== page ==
I walked into his room at the care center. I knew he was in his 20’s and that he had cystic fibrosis and that he had lived in the care center for about 6 months. I knew his name but not much else about this young man. As I opened the curtain and announced my presence, I was shocked to see all of the frog images in his room. He had posters of frogs, pictures of frogs, statues of frogs, stuffed toys that were frogs. Everywhere I looked, there were frogs! I thought this might be a good way to begin our conversation, so I asked him, “Why frogs?” “Did you live on a farm and raise them in your pond?” He looked at me – bemused – and said, “You’re the pastor and you don’t know what FROG stands for?” I admitted he had stumped me. He replied, “FROG stands for Fully Rely on God.” He added, “When you have cystic fibrosis, you have to fully rely on God – every single day.” I learned a lot that day. Every time I see a frog – picture, poster, statue, whatever, I smile as I remember and give thanks to God for allowing me to get to know him and hear about his “every day faith.”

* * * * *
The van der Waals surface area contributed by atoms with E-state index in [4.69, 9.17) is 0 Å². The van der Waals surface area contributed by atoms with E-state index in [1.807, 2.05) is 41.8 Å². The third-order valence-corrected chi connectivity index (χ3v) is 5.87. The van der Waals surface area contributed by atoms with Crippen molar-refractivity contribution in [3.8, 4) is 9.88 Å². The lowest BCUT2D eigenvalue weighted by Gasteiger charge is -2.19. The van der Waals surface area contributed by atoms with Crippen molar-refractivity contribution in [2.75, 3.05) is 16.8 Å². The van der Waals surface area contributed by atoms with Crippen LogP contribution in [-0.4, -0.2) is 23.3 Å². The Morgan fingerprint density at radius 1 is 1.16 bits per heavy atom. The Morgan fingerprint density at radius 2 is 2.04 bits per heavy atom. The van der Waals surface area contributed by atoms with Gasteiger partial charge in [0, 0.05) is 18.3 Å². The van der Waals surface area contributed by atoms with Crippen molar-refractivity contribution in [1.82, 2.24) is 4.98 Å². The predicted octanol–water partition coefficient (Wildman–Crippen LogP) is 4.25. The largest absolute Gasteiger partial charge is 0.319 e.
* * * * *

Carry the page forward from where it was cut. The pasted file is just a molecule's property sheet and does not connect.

So, how do we fully rely on God? Would you fully rely on God in circumstances that make you vulnerable? I ask myself these questions every day. In my first blog, I indicated that even though I am a pastor, I worry. I shared that I worry about my health, which causes more health issues. I have a rare artery of the brain disease called Moyamoya. No, it isn’t a Hawaiian drink. It is a unique disease that caused seizure disorders, 2 strokes, and 28 TIA’s (“mini-strokes”) over the course of 5 years before I was “officially diagnosed.” Most people would say I have every right to worry. So, sometimes I do worry. Most of the time, however, I apply the FROG principle! The FROG principle opened my heart and mind to the potential I had in Jesus. I began a lifetime journey of prayer. What about you? Has prayer played a part in your life? Can you identify with the FROG principle? I’ll tell you more about my story in upcoming weekly blogs. Remember, I will pray with you and for you, if you would like me to do so.
Rev. Bev Hall, pastor of Pleasant Hills United Methodist Church, Middleburg Heights, OH